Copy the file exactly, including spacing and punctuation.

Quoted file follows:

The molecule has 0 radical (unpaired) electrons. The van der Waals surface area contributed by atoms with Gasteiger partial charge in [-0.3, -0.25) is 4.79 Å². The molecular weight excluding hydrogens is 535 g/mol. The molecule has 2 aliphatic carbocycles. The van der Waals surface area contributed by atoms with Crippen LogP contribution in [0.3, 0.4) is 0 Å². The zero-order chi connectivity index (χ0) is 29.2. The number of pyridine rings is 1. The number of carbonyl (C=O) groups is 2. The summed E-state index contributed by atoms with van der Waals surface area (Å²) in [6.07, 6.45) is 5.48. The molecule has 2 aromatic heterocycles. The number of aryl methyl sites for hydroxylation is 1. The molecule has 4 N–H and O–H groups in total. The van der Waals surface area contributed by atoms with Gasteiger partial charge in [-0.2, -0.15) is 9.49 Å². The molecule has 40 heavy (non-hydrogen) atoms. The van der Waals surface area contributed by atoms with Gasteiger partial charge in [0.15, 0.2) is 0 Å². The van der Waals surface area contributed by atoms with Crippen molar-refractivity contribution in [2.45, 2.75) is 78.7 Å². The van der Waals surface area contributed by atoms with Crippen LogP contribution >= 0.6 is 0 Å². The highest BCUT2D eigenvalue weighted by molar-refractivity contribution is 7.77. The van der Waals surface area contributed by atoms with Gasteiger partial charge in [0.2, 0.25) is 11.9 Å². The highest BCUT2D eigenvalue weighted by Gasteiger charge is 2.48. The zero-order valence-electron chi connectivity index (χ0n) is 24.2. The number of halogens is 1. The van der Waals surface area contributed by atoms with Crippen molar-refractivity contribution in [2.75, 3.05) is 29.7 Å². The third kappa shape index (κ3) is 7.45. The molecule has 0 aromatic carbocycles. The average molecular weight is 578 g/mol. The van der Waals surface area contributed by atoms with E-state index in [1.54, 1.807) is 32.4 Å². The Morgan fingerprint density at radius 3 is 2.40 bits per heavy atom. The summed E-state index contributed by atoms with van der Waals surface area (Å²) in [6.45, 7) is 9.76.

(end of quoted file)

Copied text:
The molecule has 0 radical (unpaired) electrons. The van der Waals surface area contributed by atoms with Gasteiger partial charge in [-0.3, -0.25) is 4.79 Å². The molecular weight excluding hydrogens is 535 g/mol. The molecule has 2 aliphatic carbocycles. The van der Waals surface area contributed by atoms with Crippen LogP contribution in [0.3, 0.4) is 0 Å². The zero-order chi connectivity index (χ0) is 29.2. The number of pyridine rings is 1. The number of carbonyl (C=O) groups is 2. The summed E-state index contributed by atoms with van der Waals surface area (Å²) in [6.07, 6.45) is 5.48. The molecule has 2 aromatic heterocycles. The number of aryl methyl sites for hydroxylation is 1. The molecule has 4 N–H and O–H groups in total. The van der Waals surface area contributed by atoms with Gasteiger partial charge in [-0.2, -0.15) is 9.49 Å². The molecule has 40 heavy (non-hydrogen) atoms. The van der Waals surface area contributed by atoms with Gasteiger partial charge in [0.15, 0.2) is 0 Å². The van der Waals surface area contributed by atoms with Crippen molar-refractivity contribution in [2.45, 2.75) is 78.7 Å². The van der Waals surface area contributed by atoms with Crippen LogP contribution >= 0.6 is 0 Å². The highest BCUT2D eigenvalue weighted by molar-refractivity contribution is 7.77. The van der Waals surface area contributed by atoms with Gasteiger partial charge in [0.2, 0.25) is 11.9 Å². The highest BCUT2D eigenvalue weighted by Gasteiger charge is 2.48. The zero-order valence-electron chi connectivity index (χ0n) is 24.2. The number of halogens is 1. The van der Waals surface area contributed by atoms with Crippen molar-refractivity contribution in [2.75, 3.05) is 29.7 Å². The third kappa shape index (κ3) is 7.45. The molecule has 0 aromatic carbocycles. The average molecular weight is 578 g/mol. The van der Waals surface area contributed by atoms with E-state index in [1.54, 1.807) is 32.4 Å². The Morgan fingerprint density at radius 3 is 2.40 bits per heavy atom. The summed E-state index contributed by atoms with van der Waals surface area (Å²) in [6.45, 7) is 9.76.